Why not ask them to write down the words on the conversion hearts (make sure they are okay first) and then put a mark every time they see the phrase again. Then read them aloud and graph it. You would have to model it, show them how to write and tally it (well not official tally yet). You would be walking them through several complex steps. In the process they are practicing word similarities and differences recognition, writing, and math. My only concern is if they can do this and if you can do it all in the time your P is there. Learning to follow directions IS teaching.

    Also teach them strategies. How many words does that heart have? Is the phrase on your paper the same number of words? What is the first word? Does it match your word? Have you looked at all of your phrases before writing a new phrase (kinder language of course)?
     
  7. Aliceacc

    Aliceacc Multitudinous

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    Feb 7, 2007

    My concern would be the sugar-- are you sure none of your kids are diabetic or hypoglycemic?
     
  8. JaimeMarie

    JaimeMarie Moderator

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    Feb 7, 2007

    That is a neat idea (I think I might use it with my little kids). But if I was Mathial I wouldn't try it, while the principal was observing me. She just started teaching this class a few weeks ago. That is rather complicated.
    I would do something a little more structured. But that is just me.
     
  9. Maithal

    Maithal Cohort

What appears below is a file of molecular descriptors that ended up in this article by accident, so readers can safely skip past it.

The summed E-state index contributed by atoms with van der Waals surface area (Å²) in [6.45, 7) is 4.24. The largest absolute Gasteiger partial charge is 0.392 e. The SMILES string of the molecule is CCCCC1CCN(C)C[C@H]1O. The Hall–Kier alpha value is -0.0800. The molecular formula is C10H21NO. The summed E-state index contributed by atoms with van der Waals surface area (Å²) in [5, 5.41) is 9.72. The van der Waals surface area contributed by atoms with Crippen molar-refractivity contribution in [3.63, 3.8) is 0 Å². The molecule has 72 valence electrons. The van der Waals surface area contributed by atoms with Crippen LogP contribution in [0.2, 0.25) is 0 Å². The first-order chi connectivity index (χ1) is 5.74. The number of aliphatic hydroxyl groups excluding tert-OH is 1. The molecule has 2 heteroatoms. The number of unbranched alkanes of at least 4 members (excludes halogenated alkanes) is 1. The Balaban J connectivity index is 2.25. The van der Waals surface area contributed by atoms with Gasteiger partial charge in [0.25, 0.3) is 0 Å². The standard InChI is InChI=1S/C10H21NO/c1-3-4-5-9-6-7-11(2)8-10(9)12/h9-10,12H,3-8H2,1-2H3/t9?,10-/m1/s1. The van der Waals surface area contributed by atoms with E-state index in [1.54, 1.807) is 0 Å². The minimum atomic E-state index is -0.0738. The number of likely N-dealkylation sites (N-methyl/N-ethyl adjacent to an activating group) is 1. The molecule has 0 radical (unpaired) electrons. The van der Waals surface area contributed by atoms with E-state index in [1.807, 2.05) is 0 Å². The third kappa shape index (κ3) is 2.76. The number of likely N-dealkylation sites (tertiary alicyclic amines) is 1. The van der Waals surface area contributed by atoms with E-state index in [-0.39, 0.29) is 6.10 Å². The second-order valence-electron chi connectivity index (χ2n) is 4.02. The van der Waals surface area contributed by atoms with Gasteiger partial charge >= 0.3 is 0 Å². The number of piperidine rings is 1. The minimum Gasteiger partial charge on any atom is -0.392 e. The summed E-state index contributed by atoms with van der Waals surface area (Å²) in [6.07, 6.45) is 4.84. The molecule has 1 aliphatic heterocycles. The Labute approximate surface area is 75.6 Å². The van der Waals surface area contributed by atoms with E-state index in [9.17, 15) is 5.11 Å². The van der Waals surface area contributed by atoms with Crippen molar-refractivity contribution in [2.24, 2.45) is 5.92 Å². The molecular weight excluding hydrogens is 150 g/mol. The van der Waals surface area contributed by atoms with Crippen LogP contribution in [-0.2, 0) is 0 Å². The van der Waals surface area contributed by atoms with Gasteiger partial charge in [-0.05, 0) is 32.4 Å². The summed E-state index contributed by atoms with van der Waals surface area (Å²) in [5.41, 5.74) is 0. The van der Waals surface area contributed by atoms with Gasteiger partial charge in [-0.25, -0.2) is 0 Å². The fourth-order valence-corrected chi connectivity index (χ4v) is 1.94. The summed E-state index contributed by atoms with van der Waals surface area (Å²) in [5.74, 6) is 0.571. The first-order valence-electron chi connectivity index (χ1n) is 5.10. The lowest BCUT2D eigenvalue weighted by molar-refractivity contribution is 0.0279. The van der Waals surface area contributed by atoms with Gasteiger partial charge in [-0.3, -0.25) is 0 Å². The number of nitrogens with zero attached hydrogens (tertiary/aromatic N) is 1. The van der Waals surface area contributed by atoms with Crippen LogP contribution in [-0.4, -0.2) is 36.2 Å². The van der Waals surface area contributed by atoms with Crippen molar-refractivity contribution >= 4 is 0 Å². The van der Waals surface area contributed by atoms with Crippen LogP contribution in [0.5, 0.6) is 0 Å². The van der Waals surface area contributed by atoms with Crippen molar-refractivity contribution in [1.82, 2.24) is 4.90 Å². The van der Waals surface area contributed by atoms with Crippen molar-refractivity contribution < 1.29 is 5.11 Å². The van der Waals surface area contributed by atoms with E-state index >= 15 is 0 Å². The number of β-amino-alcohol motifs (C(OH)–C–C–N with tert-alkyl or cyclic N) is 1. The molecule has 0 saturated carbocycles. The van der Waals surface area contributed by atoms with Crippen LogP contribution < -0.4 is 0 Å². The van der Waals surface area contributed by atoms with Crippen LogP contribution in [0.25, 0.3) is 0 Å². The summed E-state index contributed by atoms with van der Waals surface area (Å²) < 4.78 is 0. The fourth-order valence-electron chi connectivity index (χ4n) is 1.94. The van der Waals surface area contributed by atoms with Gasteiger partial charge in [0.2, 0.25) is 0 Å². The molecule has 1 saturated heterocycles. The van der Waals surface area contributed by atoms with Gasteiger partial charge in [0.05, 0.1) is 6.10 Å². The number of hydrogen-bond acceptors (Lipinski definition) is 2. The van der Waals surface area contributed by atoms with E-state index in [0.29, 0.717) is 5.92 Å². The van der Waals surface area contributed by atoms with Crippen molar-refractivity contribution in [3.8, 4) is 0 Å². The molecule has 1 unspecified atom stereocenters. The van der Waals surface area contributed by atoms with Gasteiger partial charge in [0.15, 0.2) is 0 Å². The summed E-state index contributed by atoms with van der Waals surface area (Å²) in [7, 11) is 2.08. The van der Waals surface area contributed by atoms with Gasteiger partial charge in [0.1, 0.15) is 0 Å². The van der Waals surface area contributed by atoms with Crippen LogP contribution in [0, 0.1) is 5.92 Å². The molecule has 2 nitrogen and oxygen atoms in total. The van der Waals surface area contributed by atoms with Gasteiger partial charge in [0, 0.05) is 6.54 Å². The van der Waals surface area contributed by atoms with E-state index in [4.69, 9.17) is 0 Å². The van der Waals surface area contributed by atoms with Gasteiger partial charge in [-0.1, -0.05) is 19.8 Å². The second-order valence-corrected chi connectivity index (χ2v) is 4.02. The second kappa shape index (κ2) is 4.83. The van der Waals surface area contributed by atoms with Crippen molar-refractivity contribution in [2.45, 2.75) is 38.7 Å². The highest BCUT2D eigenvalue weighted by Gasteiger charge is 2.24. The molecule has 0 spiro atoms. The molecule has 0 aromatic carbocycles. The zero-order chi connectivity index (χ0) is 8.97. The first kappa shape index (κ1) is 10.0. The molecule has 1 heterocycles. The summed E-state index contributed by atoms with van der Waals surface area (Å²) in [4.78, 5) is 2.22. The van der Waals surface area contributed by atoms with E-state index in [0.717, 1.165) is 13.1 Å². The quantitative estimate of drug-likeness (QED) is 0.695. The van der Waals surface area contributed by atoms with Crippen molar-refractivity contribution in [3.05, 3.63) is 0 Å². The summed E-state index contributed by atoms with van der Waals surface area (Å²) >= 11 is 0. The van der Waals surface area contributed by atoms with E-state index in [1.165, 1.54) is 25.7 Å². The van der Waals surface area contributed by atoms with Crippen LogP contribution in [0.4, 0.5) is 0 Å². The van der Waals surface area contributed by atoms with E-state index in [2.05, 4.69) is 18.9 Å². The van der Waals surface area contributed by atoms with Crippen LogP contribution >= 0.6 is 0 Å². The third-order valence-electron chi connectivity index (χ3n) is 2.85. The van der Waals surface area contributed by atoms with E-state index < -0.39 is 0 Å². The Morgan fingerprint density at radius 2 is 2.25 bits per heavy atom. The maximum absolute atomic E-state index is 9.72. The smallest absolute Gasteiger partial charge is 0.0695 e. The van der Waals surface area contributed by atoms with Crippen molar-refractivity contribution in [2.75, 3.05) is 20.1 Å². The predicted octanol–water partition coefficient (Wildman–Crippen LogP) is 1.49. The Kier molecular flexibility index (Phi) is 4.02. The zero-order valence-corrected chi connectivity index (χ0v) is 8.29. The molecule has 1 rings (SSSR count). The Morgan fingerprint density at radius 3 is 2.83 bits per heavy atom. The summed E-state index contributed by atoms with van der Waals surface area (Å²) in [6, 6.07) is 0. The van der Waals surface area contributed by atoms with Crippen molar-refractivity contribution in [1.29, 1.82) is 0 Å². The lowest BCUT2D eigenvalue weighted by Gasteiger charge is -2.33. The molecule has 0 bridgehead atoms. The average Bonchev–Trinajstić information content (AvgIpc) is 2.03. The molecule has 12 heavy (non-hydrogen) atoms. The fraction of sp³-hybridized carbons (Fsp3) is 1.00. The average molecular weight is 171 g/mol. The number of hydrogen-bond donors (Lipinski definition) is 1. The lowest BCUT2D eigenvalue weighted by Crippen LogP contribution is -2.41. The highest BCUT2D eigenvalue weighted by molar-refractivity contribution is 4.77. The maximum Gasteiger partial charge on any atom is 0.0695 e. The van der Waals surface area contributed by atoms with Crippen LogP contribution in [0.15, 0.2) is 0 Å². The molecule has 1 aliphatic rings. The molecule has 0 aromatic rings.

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    Feb 8, 2007

    I'm leaning towards doing an activity where I read a Valentine's book and they write who they love. However, I'm not sure if that is a good lesson to have the principal observe. I'm wondering if there is something else more "eye catching" as I feel this may be a bit boring.

    We have been working on questioning strategies when we read and rhyming. Hope this helps.

    Any other ideas?
     
  10. MrsC

    MrsC Multitudinous

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    Feb 8, 2007

    The principal is coming to observe how you teach every day, not to see you put on a show. I think that it's really important while being observed to do something you and your students are comfortable with. What would you normally be doing during the time the principal is in? I would keep it simple.
     
  11. MissFrizzle

    MissFrizzle Virtuoso

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    Feb 8, 2007


    Exactly!!:angel:
     
  12. wikteacher

    wikteacher Rookie

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    Feb 8, 2007